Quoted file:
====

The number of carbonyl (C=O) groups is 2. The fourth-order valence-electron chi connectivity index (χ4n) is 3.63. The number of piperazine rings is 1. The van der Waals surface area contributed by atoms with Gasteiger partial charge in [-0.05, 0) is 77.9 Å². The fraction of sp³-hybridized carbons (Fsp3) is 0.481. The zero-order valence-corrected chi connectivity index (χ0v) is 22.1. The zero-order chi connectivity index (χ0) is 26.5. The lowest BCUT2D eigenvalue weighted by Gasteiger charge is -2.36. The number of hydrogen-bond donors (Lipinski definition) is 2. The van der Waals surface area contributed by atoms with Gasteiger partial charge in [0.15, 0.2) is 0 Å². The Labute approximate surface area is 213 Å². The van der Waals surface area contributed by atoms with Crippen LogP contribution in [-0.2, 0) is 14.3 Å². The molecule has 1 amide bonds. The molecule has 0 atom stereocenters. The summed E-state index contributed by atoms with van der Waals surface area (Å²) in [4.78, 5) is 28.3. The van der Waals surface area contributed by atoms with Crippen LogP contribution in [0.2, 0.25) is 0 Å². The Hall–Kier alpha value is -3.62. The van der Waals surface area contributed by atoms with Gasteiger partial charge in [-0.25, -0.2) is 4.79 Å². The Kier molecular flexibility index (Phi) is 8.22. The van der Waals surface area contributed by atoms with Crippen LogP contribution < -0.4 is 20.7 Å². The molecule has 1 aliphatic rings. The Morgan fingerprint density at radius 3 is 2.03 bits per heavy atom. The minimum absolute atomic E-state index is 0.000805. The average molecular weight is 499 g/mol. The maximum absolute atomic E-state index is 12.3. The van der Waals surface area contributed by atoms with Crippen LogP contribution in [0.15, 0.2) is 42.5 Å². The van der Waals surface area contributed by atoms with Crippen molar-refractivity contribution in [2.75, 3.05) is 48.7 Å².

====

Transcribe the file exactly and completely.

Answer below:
The number of carbonyl (C=O) groups is 2. The fourth-order valence-electron chi connectivity index (χ4n) is 3.63. The number of piperazine rings is 1. The van der Waals surface area contributed by atoms with Gasteiger partial charge in [-0.05, 0) is 77.9 Å². The fraction of sp³-hybridized carbons (Fsp3) is 0.481. The zero-order valence-corrected chi connectivity index (χ0v) is 22.1. The zero-order chi connectivity index (χ0) is 26.5. The lowest BCUT2D eigenvalue weighted by Gasteiger charge is -2.36. The number of hydrogen-bond donors (Lipinski definition) is 2. The van der Waals surface area contributed by atoms with Gasteiger partial charge in [0.15, 0.2) is 0 Å². The Labute approximate surface area is 213 Å². The van der Waals surface area contributed by atoms with Crippen LogP contribution in [-0.2, 0) is 14.3 Å². The molecule has 1 amide bonds. The molecule has 0 atom stereocenters. The summed E-state index contributed by atoms with van der Waals surface area (Å²) in [4.78, 5) is 28.3. The van der Waals surface area contributed by atoms with Crippen LogP contribution in [0.2, 0.25) is 0 Å². The Hall–Kier alpha value is -3.62. The van der Waals surface area contributed by atoms with Gasteiger partial charge in [-0.25, -0.2) is 4.79 Å². The Kier molecular flexibility index (Phi) is 8.22. The van der Waals surface area contributed by atoms with Crippen LogP contribution < -0.4 is 20.7 Å². The molecule has 1 aliphatic rings. The Morgan fingerprint density at radius 3 is 2.03 bits per heavy atom. The minimum absolute atomic E-state index is 0.000805. The average molecular weight is 499 g/mol. The maximum absolute atomic E-state index is 12.3. The van der Waals surface area contributed by atoms with Crippen LogP contribution in [0.15, 0.2) is 42.5 Å². The van der Waals surface area contributed by atoms with Crippen molar-refractivity contribution in [2.75, 3.05) is 48.7 Å².